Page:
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Assessing Lung Function – Laboratory Diagnostics

by Carlo Raj, MD
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    00:02 Finally, we are dealing with the gases, this puts us into yet another formula and this is one in which you can’t, there is no way you can circumvent this topic.

    00:15 A-a gradient is what we are looking at and it is the big 'A' that you are paying attention to and the little a. Literally. Have to. The big 'A' represents PAO2. In another words, this is the oxygen in your alveoli and then you subtract from this, the oxygen that is in your little 'a' and that then represents the artery. If you take a look at the first bullet point here, you have, PaO2 and from hence forth, you are not going to hear me say PaO2 anymore. I am just going to refer to as being PO2, but to make sure that we are clear and that our teaching points are coming across. The PaO2 is a partial pressure of oxygen in the artery and you will tell me that is approximately PO2, there you go, of 100. 95, depending on the little bit of shunt. Now, the PAO2 would be the alveoli and that is obtained from the alveoli, obviously, but more importantly, let’s just talk about what A-a gradient means to you.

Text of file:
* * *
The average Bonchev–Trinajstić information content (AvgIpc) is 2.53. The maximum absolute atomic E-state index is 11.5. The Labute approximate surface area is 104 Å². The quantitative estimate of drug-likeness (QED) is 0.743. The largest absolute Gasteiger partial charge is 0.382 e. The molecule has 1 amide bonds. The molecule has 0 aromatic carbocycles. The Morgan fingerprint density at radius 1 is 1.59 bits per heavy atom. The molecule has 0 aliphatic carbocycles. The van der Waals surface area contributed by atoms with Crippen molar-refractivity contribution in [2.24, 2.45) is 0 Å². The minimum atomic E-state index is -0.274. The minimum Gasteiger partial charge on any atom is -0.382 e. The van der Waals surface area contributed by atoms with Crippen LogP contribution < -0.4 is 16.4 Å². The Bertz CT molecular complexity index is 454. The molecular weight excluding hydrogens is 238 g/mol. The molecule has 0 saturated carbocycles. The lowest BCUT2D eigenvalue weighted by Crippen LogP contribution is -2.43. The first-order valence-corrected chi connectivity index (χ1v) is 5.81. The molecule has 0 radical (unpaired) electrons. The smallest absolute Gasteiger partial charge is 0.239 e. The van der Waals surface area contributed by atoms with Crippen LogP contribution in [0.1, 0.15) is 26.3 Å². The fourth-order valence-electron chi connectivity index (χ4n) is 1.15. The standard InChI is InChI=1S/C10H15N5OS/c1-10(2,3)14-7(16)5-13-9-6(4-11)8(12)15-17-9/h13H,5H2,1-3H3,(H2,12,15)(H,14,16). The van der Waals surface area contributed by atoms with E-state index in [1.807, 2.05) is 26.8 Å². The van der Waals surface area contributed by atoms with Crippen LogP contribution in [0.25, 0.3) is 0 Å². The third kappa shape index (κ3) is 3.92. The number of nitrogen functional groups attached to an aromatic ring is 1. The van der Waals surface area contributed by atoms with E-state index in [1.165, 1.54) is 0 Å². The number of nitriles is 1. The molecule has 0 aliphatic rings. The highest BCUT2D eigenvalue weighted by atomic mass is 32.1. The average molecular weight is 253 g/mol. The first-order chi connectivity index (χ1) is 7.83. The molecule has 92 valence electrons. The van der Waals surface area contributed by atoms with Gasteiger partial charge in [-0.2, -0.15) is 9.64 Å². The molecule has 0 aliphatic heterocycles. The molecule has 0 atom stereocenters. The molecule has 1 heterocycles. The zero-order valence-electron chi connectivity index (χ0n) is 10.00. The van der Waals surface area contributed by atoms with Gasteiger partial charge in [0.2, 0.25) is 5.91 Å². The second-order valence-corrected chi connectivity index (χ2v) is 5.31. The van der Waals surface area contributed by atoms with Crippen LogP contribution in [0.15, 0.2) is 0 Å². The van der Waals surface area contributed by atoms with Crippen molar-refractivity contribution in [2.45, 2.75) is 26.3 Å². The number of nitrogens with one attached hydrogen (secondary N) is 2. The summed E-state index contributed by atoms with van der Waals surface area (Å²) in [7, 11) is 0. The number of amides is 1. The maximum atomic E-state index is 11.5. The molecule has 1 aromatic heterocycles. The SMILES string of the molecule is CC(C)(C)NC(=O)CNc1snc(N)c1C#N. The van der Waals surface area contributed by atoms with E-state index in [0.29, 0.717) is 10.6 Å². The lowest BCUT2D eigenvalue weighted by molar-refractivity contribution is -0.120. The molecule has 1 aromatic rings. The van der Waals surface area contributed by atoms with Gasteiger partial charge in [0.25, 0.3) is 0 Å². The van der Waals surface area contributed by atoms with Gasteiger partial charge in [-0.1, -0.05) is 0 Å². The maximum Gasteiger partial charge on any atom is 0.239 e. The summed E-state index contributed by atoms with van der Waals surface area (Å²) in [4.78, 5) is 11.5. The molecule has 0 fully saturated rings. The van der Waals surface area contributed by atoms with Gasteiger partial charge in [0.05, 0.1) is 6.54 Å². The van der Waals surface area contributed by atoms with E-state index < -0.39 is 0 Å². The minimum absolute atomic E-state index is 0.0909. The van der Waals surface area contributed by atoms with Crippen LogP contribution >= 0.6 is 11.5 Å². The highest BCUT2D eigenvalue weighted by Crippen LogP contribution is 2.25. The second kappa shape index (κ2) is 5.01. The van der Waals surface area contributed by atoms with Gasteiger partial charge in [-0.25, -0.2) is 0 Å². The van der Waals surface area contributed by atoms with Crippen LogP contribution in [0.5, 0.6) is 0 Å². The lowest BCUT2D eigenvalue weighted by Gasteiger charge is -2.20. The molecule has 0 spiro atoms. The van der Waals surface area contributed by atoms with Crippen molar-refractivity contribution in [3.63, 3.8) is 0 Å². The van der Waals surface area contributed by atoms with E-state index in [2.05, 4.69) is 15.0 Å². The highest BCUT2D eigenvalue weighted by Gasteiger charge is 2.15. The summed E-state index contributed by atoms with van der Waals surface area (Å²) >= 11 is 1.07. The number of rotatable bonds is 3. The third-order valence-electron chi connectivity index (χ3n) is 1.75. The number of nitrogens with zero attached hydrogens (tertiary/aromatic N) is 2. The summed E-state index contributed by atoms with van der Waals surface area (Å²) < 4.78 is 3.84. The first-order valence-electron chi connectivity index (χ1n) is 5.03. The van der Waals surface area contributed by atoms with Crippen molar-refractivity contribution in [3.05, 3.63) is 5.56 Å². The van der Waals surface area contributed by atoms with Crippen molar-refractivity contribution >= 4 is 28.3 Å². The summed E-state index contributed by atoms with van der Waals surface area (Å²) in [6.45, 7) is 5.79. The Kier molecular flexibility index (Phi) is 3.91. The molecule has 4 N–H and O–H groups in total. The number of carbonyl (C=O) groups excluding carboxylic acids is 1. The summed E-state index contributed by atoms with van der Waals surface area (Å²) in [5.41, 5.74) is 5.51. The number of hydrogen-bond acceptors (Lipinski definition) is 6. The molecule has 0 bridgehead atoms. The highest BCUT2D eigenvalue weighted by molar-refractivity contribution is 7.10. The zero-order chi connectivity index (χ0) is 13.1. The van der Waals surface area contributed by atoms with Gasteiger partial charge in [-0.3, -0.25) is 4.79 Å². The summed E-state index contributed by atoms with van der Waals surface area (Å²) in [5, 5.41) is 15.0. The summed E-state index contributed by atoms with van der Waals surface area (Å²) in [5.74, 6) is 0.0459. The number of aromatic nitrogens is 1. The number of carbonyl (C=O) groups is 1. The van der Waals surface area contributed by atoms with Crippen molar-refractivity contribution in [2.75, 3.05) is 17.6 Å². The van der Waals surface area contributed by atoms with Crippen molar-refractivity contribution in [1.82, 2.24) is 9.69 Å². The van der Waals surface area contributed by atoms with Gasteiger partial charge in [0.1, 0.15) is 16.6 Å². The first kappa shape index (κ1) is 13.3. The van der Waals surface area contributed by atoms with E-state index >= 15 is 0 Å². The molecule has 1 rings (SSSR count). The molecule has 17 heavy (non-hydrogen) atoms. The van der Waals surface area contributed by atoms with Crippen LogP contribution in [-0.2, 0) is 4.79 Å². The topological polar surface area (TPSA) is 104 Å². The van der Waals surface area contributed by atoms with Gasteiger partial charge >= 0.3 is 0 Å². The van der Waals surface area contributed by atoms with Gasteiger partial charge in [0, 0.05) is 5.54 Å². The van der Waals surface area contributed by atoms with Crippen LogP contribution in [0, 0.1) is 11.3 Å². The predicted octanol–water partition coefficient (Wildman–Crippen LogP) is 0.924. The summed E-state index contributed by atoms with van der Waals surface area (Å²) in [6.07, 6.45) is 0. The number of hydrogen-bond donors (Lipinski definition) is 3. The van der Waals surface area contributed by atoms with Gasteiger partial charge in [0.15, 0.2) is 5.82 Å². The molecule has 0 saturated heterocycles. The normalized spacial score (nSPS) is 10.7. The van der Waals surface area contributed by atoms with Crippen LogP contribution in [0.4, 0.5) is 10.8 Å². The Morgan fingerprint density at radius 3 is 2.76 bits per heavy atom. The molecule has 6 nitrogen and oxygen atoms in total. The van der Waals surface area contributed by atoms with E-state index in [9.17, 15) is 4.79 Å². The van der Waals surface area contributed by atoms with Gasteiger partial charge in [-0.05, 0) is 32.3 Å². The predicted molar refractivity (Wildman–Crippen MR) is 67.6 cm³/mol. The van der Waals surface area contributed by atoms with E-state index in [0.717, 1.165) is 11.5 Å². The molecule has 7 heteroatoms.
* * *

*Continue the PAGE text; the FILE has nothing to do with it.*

01:19 What does that gradient even refer to, the gradient coming out of the alveoli or going into the alveoli? Put yourself in the alveoli right now. There you are. You are sitting in that sack. Are you there? Nice to see you. Okay, now, in that sack, you are trying to get that oxygen through the alveolar membrane, through the interstitium and into the pulmonary capillary. That is the gradient. Who are you? Oxygen, okay. So, the gradient there should normally be, well how much? What is your PO2 in the alveoli, do you remember from physio? 100. Good! And that PO2 that is being carried by my pulmonary artery and pulmonary capillary into the alveoli, the PO2 is how much? A measly 40, right? So, that will be the blood on the, or oxygen content on the venous side, isn’t it? Deoxygenated blood, pulmonary artery and company. Therefore, the difference between the two would then give you a gradient of 60. That is a pretty big gradient for the oxygen to hop out of the alveoli and diffuse through the membranes into the pulmonary capillary and then bind to whom? Good. Haemoglobin.

    02:33 Speaking of which, the PO2, the partial pressure of oxygen, is this actually referring to the haemoglobin attached or the oxygen attached to the haemoglobin? Not at all. The oxygen bound to haemoglobin, give me a test that you are going to use for its percentage.

    02:50 That is your saturation of oxygen, isn’t it? So, your saturation of oxygen approximately 97% being the optimal percentage of your oxygen bound to haemoglobin. Right? But, here, we are referring to PO2, that little bit of oxygen is dissolved in your blood. I hope that is clear. I hope that you understand the diffusion. I hope you understand the gradient. And what that means to you clinically? Ah, that is what we are getting at.


    About the Lecture

    The lecture Assessing Lung Function – Laboratory Diagnostics by Carlo Raj, MD is from the course Pulmonary Diagnostics.


    Author of lecture Assessing Lung Function – Laboratory Diagnostics

     Carlo Raj, MD

    Carlo Raj, MD


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